A force can
make things move along but it can also **TURN** things. Think about the door handle, a
screwdriver, a steering wheel, a wheelbarrow or a spanner. They all use a force to turn something, even
levering off the top of a bottle. But why is the door handle far away from the hinges and why
is it much easier to undo a nut with a long spanner than a short one? Obviously the distance
from the pivot that the force acts must be important as well as the size of the force itself

The turning effect of a force is large if:

(a) the force itself is large;

(b) the
distance from the pivot is large.

It is defined as:

Note:

There is also an upward force at the
pivot but since it goes through the pivot it has no moment about the pivot and therefore no
turning effect. This upward force will be equal and opposite to the force F.

N.B..
We have ignored the effect of the weight of the lever in all the diagrams.

You can
show the turning effect of forces very easily with a door. If one of your friends goes on one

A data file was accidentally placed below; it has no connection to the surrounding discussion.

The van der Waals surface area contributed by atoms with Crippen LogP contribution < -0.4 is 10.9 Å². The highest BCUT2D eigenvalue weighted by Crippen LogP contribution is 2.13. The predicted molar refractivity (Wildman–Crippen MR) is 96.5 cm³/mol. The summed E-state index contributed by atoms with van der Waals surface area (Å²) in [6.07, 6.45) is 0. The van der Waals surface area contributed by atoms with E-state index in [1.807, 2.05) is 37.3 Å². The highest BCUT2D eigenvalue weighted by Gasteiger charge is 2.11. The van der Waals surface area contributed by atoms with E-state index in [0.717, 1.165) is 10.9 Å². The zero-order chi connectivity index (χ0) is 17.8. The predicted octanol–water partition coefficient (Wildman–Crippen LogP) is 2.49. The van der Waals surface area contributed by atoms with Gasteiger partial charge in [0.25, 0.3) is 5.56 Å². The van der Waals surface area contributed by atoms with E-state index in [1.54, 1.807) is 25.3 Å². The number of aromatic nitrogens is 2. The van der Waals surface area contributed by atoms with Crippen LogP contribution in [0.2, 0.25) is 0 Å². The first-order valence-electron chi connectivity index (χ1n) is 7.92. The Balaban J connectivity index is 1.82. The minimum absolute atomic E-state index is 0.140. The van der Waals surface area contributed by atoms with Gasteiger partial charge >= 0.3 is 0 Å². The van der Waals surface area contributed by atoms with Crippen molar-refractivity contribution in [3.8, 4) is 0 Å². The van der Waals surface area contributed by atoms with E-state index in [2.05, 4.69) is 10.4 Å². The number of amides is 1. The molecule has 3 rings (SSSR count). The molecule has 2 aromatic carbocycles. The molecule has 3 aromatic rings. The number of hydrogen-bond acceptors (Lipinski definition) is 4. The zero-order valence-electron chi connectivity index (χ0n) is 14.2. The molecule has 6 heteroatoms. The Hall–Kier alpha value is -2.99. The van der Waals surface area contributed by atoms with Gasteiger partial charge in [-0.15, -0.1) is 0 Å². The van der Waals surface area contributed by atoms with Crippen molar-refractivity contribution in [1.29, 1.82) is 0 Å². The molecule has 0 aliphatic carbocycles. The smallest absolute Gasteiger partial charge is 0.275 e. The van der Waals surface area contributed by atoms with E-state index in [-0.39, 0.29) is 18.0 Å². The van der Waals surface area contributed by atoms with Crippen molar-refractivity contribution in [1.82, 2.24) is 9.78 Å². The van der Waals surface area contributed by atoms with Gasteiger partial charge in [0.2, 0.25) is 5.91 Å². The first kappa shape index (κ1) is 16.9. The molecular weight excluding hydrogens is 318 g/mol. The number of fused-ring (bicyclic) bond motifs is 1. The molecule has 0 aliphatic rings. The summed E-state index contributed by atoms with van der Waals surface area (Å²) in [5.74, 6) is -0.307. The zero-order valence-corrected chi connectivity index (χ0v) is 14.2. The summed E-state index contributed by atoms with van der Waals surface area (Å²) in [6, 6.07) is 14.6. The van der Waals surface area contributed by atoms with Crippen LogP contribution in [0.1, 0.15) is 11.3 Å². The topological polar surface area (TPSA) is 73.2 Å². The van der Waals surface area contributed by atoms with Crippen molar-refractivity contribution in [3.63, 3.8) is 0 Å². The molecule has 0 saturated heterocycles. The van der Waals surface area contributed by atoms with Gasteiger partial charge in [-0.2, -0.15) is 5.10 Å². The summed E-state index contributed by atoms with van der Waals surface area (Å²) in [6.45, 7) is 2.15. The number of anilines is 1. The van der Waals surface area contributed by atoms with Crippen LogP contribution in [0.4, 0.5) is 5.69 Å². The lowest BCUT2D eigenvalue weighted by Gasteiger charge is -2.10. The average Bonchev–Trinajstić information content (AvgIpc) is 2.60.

side of the door and pushes near the door handle with their little finger then you push on the
other side near the hinge with your whole weight your friend will be able to close the door
against you!

A force of 30 N on the end of a spanner is used to turn a nut. If the spanner is 25 cm long, what is the moment of the force about the centre of the bolt?

Moment = force x distance from the pivot

= 30 x 0.25 = 7.5 Nm

Using a spanner
that is too long may tighten a nut too much and it will then be very difficult to undo it again.
Think about trying to change the wheel on a car if the nuts on it have been tightened up
using a long spanner!

The following diagrams show some more examples of levers.